What do you do when you're a young patient stuck in the hospital over the holidays? In one case, at least, it seems you devise elaborate schemes to lure Santa to the hospital. We recently learned of a young patient who was worried Santa and his reindeer might forget about him and the other kids who were hospitalized at Mayo Clinic's Rochester campus over the holidays. To ensure that didn’t happen, he made a batch of "reindeer food" he hoped would help lure Santa and his crew.
Jean Henderson, a pediatric transport nurse, says she received a phone call in the morning on Christmas Eve from the young patient's child life specialist. Would it be possible, the specialist wondered, to take the "reindeer food" the boy was making to the helipad on the Saint Marys campus and sprinkle it around for Dasher, Dancer, Prancer, Vixen, Comet, Cupid, Donner, Blitzen and that other one? "I think we can do one better," Henderson told her colleague. "I'll take him up there, and that way he can see me do it, and maybe he can see the helicopter as well."
And so, that afternoon Henderson helped the child get "all bundled up" for the big adventure, and the two visited the helipad up on the rooftop. "He got to meet a couple of the Mayo One crew members before we walked out and sprinkled his reindeer food around the helipad," she tells us.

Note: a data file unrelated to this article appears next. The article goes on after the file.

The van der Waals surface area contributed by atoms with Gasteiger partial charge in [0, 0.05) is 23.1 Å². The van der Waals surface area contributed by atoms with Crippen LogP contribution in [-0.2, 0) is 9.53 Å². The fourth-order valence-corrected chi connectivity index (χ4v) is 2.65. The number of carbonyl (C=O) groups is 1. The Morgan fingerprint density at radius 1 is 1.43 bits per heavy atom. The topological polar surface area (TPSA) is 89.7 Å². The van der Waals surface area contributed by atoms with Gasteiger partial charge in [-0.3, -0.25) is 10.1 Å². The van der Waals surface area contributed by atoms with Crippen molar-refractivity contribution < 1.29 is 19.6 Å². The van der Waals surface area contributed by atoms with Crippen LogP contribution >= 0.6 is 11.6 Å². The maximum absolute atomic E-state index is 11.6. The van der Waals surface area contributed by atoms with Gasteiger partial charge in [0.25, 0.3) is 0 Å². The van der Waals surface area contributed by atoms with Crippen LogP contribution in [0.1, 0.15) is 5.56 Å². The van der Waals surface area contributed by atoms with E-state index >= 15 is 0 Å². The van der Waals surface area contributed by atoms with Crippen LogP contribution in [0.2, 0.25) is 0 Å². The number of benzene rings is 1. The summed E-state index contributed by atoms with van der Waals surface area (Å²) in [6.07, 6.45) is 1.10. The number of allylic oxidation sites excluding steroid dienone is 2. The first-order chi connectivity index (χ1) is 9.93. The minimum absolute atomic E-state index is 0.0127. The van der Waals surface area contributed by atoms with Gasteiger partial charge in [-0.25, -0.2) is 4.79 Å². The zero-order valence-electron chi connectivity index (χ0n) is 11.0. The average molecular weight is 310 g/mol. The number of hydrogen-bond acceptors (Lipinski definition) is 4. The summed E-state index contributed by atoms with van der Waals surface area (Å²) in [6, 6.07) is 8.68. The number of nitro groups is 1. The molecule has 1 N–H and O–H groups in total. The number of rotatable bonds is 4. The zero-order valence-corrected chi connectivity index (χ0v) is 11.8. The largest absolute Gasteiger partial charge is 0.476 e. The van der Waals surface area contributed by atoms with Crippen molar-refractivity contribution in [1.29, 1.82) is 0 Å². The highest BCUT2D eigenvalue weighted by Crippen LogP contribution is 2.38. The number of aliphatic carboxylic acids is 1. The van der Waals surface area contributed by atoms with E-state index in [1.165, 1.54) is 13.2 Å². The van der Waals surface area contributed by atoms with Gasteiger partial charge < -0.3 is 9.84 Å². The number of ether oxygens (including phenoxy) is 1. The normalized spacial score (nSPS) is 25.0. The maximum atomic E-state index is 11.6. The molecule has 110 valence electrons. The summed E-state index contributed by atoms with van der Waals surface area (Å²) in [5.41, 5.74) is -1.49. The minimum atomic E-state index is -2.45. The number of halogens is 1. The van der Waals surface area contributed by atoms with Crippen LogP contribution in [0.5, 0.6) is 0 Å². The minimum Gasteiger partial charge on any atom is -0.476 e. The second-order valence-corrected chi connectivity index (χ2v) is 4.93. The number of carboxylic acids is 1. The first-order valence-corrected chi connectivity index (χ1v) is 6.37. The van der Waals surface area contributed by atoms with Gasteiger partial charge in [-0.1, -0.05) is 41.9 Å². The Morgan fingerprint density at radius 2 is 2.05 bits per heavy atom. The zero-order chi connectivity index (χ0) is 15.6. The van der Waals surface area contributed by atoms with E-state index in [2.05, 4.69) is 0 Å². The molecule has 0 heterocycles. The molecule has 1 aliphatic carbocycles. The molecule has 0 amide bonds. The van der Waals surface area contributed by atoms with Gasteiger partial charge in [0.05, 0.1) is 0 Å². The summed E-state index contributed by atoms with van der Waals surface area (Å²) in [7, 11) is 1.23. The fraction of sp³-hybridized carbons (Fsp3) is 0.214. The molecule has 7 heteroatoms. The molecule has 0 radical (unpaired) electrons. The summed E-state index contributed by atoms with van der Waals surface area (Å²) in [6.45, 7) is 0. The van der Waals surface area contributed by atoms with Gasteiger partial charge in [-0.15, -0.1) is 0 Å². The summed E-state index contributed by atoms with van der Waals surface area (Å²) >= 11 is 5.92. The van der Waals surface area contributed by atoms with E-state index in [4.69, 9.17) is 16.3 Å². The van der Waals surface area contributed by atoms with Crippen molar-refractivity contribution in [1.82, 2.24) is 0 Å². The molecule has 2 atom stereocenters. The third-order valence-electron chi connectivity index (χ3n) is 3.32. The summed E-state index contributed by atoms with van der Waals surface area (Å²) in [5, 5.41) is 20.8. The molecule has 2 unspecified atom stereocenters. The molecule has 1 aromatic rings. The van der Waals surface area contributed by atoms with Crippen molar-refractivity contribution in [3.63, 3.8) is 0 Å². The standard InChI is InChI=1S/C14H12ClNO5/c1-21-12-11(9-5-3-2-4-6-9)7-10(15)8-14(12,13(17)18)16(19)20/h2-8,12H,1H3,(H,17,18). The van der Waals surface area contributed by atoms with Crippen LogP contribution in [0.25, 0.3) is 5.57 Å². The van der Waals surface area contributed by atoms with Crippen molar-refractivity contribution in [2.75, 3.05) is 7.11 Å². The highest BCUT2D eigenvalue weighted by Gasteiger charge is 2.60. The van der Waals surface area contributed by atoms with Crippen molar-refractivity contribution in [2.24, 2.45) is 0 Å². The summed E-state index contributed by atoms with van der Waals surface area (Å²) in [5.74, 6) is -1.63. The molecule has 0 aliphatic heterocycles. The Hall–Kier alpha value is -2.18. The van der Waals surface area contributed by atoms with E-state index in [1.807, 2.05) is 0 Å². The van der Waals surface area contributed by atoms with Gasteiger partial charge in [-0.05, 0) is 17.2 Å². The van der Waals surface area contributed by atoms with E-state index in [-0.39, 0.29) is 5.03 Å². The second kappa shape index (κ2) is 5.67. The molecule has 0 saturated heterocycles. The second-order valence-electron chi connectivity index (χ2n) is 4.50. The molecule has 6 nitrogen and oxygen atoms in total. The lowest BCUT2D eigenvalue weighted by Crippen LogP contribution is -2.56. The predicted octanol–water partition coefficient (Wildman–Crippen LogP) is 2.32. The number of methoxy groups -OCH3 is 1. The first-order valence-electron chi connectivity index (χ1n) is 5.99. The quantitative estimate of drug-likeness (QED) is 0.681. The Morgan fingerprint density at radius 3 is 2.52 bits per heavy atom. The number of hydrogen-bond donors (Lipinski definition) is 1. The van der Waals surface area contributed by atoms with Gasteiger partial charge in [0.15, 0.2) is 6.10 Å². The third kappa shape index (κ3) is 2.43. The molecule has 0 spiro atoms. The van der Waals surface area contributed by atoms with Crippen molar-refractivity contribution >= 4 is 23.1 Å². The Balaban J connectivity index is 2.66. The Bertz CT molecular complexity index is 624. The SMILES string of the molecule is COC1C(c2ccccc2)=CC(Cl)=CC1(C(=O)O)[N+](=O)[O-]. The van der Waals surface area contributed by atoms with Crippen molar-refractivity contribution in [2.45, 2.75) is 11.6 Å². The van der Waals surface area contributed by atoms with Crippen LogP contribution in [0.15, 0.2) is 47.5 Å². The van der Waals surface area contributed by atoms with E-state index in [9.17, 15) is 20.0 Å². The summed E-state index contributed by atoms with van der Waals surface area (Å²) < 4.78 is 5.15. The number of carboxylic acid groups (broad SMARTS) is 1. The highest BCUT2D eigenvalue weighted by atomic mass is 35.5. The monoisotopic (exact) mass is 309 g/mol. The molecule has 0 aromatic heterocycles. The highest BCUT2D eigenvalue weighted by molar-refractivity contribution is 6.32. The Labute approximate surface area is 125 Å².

That wasn't all Henderson had planned. After taking the patient back to his room, Henderson hustled back up to the helipad to take a photo of the reindeer food — a special blend, she says, of "clay and glitter that all kind of stuck together." Then the husband of a colleague, fellow nurse Deb Abramson, added a little Christmas magic. "He Photoshopped some reindeer into the photo and made it look like the photo was taken at night," she says.
Henderson delivered the photo to her young patient on Christmas morning — photographic evidence that his plan had, in fact, worked. "His little face lit up," Henderson says. "His mom, grandma and his whole family were there, and they told me later that he couldn't stop talking about it. They said he shows the picture to everybody who comes into his room."
And that, Henderson says, is exactly what she was going for. "I love kids, and anytime you can do something that makes being in the hospital better for them, that's such an important part of being a pediatric nurse," she says. "Seeing that smile on his face was very gratifying and rewarding."
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